We searched around and are going with small block Ford valves for our 331 rebuild. Stainless steel Manley Race-Flows for half the price of the stockers, using the 1.55" Exhausts and 1.85" Intakes (both are 0.05" larger dia than stock). I'd go with the more standard 1.60" and 1.94" diameters, but I just can't find any data on the seat/casting thicknesses for the early Hemi.

    Since we're replacing the guides we're just using 0.3415" dia instead of 0.375". The Ford lengths are just a little bit longer, the machine shop trimmed them down 0.015" on the Intake and 0.060" on the exhaust. Going to Ford parts for the rest of the valve components as well.

    Cheers, Mark

  7. #7
    MAW
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    Alternate parts

     



    Boris,

    Stumbled across this older article on alternate (or less costly) parts to obsolete early Hemi parts.

    http://www.rodandcustommagazine.com/tipstricks/74878/

    Regards, Mark

  8. #8
    Mike P's Avatar
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    A good article Mark. As you noted however it is pretty dated.

    Even 7-8 years ago early Hemi parts were just about non-existent. At that time what little bit that was available was drying up pretty rapidly and prices were through the roof.

    It's a pretty disgusting feeling to have a nice standard crank that will clean up with polishing or just a .010 cut and only be able to get.030 under bearings for it (been there done that). Fortunately with the popularity of the early Hemis growing the market place now has a fair amount of alternatives available.

    As an example Federal/Clevite bearing for a 331-354 run about $350 for the mains and $200 for the rods (and your limited to standard or .010). At that price, paying for the machine work to rework the bearing caps may make sense, but keep in mind you will have to add that cost to the price of being able to use the cheaper bearings.

    On the other hand on the other hand you can buy the King bearings (which from what I've read have just as high quality and longevity) for $110 for the mains and $90 for the rods in sizes from standard .010, .020 and .030. Without having to add in the cost of extra machining the King bearings are a pretty good deal.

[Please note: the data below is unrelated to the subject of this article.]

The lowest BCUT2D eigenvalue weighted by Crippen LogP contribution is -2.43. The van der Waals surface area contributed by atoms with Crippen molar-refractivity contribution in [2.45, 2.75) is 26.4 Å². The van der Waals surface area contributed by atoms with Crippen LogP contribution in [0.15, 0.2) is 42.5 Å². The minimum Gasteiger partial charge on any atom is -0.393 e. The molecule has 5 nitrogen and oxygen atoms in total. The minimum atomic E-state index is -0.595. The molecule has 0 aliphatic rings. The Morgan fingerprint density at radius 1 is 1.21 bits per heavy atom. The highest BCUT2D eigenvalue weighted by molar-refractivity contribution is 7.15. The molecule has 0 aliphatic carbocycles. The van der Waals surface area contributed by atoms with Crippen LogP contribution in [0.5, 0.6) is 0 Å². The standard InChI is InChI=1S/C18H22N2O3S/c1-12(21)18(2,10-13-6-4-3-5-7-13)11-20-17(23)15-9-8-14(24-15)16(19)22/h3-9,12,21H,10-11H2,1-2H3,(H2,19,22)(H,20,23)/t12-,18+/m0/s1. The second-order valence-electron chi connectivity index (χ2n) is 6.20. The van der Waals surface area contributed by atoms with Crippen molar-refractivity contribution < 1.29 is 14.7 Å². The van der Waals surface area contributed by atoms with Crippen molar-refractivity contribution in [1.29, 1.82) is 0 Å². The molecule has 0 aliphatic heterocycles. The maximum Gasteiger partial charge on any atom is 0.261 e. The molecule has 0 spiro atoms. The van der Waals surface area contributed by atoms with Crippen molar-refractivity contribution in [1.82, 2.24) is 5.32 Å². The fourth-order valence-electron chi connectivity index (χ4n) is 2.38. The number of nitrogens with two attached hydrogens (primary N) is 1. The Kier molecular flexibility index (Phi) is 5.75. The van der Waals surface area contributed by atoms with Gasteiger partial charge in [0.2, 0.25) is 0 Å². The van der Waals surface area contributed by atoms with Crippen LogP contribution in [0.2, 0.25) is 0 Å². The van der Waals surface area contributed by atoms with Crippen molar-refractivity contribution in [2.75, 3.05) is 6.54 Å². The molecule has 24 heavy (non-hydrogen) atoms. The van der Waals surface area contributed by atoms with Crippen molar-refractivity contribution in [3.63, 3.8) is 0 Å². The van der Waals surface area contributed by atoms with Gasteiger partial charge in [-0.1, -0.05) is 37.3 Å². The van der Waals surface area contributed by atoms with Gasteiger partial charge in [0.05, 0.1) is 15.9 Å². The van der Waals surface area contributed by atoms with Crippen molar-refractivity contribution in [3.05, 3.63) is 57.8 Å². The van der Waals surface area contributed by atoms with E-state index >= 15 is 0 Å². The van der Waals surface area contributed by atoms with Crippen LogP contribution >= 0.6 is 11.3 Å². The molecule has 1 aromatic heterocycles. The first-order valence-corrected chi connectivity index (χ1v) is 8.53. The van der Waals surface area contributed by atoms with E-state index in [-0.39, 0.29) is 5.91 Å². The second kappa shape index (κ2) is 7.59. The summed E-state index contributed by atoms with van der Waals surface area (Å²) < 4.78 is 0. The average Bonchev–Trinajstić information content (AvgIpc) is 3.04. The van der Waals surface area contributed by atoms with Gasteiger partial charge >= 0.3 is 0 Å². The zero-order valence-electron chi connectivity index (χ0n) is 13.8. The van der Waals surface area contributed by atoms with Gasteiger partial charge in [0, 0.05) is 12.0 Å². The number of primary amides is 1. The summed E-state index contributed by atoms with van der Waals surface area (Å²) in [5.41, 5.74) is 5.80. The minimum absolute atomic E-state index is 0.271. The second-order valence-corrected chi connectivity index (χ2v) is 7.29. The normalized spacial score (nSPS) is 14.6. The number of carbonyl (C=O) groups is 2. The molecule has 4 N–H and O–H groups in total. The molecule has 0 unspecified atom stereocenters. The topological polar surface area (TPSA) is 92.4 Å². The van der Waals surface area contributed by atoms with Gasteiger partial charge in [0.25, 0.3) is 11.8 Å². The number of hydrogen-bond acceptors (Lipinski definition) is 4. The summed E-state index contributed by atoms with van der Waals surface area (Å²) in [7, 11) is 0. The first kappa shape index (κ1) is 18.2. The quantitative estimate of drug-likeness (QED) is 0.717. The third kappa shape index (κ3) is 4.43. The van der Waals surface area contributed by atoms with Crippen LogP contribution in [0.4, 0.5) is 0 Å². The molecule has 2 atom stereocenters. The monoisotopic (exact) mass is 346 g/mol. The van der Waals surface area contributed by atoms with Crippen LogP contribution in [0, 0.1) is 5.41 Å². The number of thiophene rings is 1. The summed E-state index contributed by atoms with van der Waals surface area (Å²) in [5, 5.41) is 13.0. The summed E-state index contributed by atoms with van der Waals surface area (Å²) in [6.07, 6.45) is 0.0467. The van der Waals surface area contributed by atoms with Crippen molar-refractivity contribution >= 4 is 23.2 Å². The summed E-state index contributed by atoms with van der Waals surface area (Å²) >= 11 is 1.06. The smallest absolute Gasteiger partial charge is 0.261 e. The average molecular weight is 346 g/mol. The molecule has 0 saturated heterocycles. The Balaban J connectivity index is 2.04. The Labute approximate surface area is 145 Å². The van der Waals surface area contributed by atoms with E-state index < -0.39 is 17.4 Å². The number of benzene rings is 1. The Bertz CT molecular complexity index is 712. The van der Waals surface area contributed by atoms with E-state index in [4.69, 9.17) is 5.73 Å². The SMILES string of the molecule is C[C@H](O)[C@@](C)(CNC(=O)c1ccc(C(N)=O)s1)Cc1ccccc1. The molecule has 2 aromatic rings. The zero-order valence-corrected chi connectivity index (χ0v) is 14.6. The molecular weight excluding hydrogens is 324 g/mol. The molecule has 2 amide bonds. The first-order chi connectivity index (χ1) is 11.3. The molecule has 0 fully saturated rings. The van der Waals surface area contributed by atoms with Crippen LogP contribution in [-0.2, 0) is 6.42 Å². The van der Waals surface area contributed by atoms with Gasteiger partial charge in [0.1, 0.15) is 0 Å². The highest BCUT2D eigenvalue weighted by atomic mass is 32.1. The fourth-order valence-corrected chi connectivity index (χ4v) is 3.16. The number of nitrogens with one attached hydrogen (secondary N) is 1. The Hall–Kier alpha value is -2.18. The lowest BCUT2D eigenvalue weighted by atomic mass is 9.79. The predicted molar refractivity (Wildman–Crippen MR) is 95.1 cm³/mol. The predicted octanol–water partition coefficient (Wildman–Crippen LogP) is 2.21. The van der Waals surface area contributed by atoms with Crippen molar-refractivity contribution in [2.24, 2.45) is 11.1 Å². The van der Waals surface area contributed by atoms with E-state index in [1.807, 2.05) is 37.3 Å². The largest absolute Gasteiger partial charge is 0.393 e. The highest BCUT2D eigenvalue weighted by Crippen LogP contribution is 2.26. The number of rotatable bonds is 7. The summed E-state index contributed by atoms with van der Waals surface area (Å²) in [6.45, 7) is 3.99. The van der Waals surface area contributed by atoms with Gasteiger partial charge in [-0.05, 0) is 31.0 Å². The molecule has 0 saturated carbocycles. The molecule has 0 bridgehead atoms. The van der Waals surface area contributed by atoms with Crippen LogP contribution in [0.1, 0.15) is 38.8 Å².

Additionally cams, lifters and even high performance oil pumps are now readily available without having to go to the trouble of having to do a bunch of custom 1 off fabrication.

  9. #9
    boristheblade's Avatar
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    That is a wonderful bit of information Mark. If you have time, could you please post what other non-obsolete parts you are using on your Hemi? I am trying to put together a list of alternate parts that could be used for a rebuild, and it seems as though information is all scattered about different individuals. Thanks for all your help.

  10. #10
    MAW
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    Hemi bearings

     



    Hi Mike,

    The bearings are my next big concern. I had planned on using the King bearings from PAW, but recent threads on two other forums have given me doubts. The racers had praise for the product, the cruisers had complaints about longevity. I get nervous when I hear comments from a manufacturer about their proprietary "breakthrough" process, I trust the conventional babbit construction as used by CL/FM.

    I'm on the fence on this one.

    Thanks, Mark